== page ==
Autoregulation of blood flow within individual arterioles in the rat cremaster muscle.
Autoregulatory responses to alterations in arterial or venous perfusion pressure were determined for individual arterioles within the rat cremaster muscle. The cremaster muscle of pentobarbital anesthetized rats (50 mg/kg, ip) was surgically exposed and maintained in a controlled tissue bath for visualization by in vitro television microscopy. Cremaster bath PO2 was controlled at either a high (approximately 70 mm Hg) or low (approximately 19 mm Hg) level. Inside diameter and red blood cell velocity were measured for individual first (1A), second (2A), or third (3A) branching order arterioles, and instantaneous blood flows within each arteriole were calculated. To measure the autoregulatory responses, we decreased arterial perfusion pressure to the microvascular bed by gradually occluding the sacral aorta. Significant autoregulation was observed in all orders of vessels, but, in general, autoregulation was more pronounced at all vessel levels when bath PO2 was low, and the autoregulatory gain was greater for the smaller vessels compared to the larger vessels. Elevation of venous pressure within the vascular bed by gradual occlusion of the inferior vena cava led to a significant vasoconstriction of the smaller vessels, suggesting that a significant myogenic component was present. The vasoconstriction response to elevated venous pressure was more pronounced when bath PO2 was high. Our data are not consistent with a purely myogenic or purely metabolic mechanism, but suggest that both mechanisms are simultaneously contributing to the local vascular regulation.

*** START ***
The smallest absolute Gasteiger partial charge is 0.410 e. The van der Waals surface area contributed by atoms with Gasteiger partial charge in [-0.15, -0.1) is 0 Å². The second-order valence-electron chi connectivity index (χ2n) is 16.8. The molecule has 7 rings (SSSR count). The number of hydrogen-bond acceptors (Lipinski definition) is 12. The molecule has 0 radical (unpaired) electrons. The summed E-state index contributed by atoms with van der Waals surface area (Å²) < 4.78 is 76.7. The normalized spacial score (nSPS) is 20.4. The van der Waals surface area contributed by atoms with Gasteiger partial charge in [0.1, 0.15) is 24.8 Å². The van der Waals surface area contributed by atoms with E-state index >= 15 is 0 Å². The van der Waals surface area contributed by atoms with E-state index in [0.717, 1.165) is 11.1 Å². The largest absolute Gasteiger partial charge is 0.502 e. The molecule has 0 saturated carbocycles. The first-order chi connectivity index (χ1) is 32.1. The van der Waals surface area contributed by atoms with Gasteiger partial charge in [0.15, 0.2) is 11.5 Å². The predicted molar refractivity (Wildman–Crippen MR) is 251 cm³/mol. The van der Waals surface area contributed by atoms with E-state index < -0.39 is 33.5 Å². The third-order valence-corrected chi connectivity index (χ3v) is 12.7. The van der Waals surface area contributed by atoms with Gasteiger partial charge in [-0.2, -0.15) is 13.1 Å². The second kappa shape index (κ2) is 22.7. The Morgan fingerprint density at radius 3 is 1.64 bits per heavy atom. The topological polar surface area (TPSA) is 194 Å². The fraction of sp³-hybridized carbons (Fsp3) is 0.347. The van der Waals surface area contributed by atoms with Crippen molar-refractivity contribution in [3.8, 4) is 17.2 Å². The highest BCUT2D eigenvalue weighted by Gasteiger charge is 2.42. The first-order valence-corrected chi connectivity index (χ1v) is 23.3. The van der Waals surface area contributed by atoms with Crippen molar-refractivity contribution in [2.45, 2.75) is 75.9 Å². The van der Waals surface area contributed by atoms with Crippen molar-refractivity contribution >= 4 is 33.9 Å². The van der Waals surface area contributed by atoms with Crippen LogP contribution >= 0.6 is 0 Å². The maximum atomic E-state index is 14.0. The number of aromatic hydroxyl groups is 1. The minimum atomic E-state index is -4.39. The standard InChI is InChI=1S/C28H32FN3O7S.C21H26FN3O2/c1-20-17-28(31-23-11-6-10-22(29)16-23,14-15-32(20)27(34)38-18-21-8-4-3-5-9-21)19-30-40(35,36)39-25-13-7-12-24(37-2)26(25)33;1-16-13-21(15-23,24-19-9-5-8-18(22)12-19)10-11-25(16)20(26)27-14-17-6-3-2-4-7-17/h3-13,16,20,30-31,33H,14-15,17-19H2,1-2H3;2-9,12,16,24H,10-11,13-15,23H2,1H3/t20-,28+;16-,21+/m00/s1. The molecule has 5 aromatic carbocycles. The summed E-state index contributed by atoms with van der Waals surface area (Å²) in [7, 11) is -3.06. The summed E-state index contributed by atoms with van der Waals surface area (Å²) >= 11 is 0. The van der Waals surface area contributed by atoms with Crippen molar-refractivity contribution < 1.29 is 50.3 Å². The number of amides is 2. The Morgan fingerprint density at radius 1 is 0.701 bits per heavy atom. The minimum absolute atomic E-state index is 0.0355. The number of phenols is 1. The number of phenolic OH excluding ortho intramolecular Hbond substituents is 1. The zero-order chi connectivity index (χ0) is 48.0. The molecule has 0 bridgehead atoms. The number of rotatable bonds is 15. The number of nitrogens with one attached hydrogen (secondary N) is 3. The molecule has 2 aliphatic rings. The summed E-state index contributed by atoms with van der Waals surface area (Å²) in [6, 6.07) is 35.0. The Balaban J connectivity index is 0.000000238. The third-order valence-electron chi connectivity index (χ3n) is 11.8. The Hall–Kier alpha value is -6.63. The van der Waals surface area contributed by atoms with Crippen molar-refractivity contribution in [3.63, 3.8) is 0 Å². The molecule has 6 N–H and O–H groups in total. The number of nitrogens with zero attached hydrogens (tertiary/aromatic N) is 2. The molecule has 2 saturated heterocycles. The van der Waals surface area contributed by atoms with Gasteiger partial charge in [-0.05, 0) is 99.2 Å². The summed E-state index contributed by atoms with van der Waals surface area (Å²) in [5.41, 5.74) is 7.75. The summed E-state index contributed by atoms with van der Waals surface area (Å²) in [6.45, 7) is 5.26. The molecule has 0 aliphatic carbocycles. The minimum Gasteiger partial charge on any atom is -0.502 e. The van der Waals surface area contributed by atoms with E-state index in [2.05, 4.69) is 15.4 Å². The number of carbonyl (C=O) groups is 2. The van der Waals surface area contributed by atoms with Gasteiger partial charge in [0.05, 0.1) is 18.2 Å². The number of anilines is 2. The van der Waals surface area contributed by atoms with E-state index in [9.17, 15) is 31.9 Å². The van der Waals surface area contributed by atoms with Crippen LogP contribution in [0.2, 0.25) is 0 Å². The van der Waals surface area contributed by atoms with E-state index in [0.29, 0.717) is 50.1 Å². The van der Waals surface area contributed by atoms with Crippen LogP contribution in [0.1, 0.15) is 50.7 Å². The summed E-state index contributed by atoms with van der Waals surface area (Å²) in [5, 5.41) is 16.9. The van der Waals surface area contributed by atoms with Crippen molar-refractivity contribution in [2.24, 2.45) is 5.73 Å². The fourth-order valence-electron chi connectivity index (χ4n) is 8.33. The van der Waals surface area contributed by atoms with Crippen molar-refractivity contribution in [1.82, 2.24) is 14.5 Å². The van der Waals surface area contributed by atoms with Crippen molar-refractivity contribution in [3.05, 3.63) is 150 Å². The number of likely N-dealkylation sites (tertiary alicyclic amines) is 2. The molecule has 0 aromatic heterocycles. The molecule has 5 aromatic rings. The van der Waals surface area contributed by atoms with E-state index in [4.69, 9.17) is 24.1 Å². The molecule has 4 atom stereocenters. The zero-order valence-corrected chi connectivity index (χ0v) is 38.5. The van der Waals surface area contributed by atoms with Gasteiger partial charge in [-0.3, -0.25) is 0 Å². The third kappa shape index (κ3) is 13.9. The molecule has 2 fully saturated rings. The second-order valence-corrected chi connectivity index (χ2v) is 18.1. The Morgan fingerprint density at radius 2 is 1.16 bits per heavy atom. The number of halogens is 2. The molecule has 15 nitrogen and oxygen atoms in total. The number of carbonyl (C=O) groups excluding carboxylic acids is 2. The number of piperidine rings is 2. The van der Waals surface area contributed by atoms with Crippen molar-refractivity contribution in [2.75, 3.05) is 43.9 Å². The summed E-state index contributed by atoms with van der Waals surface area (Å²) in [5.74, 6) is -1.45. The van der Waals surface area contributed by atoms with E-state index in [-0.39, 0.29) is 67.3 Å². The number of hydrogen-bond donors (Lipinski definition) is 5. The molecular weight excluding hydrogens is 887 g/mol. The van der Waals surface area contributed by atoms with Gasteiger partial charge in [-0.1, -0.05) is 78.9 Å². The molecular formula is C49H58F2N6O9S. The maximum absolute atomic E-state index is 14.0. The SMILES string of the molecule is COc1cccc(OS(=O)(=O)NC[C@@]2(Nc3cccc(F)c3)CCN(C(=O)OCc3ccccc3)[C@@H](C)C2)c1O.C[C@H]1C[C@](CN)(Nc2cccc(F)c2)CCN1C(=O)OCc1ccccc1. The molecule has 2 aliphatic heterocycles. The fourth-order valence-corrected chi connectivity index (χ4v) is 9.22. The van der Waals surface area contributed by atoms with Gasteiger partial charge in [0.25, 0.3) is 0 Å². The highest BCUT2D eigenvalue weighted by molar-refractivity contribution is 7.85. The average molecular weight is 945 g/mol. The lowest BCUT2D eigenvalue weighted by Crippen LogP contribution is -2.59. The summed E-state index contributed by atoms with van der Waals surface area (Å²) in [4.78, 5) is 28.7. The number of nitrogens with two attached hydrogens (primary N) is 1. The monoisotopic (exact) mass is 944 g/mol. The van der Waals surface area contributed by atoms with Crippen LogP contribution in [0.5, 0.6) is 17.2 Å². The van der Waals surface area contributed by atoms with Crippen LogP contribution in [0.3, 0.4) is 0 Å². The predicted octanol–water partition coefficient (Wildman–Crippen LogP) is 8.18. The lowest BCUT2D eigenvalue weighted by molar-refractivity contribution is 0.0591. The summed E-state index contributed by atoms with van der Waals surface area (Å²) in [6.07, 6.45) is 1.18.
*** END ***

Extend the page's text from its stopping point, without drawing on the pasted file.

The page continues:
- Copyright © 1982 by American Heart Association